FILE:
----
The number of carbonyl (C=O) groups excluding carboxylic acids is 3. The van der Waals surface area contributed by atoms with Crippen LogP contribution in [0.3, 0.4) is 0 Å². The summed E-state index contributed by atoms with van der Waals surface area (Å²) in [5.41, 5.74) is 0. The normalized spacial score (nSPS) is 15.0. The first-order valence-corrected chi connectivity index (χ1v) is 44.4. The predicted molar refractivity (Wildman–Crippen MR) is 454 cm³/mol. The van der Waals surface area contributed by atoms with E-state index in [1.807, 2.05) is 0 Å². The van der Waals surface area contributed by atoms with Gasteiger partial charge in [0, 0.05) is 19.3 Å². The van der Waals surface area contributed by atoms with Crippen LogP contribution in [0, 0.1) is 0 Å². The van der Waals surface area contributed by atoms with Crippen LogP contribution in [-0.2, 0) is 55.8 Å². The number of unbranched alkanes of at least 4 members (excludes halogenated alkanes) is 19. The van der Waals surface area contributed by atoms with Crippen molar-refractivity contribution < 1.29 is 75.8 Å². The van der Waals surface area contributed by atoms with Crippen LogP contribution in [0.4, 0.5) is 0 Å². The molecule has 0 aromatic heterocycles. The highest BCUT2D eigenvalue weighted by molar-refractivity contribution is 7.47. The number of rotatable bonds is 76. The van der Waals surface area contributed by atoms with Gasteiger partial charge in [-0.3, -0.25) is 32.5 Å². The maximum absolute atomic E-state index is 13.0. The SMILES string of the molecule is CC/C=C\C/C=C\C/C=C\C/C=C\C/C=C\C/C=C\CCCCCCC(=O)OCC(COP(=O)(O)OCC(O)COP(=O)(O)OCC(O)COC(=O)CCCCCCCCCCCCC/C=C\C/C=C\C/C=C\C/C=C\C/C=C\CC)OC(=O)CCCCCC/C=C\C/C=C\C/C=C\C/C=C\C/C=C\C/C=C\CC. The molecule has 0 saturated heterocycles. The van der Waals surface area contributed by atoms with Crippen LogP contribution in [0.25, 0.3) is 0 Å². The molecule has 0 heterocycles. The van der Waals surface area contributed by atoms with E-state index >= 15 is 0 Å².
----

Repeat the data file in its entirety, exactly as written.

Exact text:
The number of carbonyl (C=O) groups excluding carboxylic acids is 3. The van der Waals surface area contributed by atoms with Crippen LogP contribution in [0.3, 0.4) is 0 Å². The summed E-state index contributed by atoms with van der Waals surface area (Å²) in [5.41, 5.74) is 0. The normalized spacial score (nSPS) is 15.0. The first-order valence-corrected chi connectivity index (χ1v) is 44.4. The predicted molar refractivity (Wildman–Crippen MR) is 454 cm³/mol. The van der Waals surface area contributed by atoms with E-state index in [1.807, 2.05) is 0 Å². The van der Waals surface area contributed by atoms with Gasteiger partial charge in [0, 0.05) is 19.3 Å². The van der Waals surface area contributed by atoms with Crippen LogP contribution in [0, 0.1) is 0 Å². The van der Waals surface area contributed by atoms with Crippen LogP contribution in [-0.2, 0) is 55.8 Å². The number of unbranched alkanes of at least 4 members (excludes halogenated alkanes) is 19. The van der Waals surface area contributed by atoms with Crippen molar-refractivity contribution < 1.29 is 75.8 Å². The van der Waals surface area contributed by atoms with Crippen LogP contribution in [0.4, 0.5) is 0 Å². The molecule has 0 aromatic heterocycles. The highest BCUT2D eigenvalue weighted by molar-refractivity contribution is 7.47. The number of rotatable bonds is 76. The van der Waals surface area contributed by atoms with Gasteiger partial charge in [-0.3, -0.25) is 32.5 Å². The maximum absolute atomic E-state index is 13.0. The SMILES string of the molecule is CC/C=C\C/C=C\C/C=C\C/C=C\C/C=C\C/C=C\CCCCCCC(=O)OCC(COP(=O)(O)OCC(O)COP(=O)(O)OCC(O)COC(=O)CCCCCCCCCCCCC/C=C\C/C=C\C/C=C\C/C=C\C/C=C\CC)OC(=O)CCCCCC/C=C\C/C=C\C/C=C\C/C=C\C/C=C\C/C=C\CC. The molecule has 0 saturated heterocycles. The van der Waals surface area contributed by atoms with Crippen LogP contribution in [0.25, 0.3) is 0 Å². The molecule has 0 heterocycles. The van der Waals surface area contributed by atoms with E-state index >= 15 is 0 Å².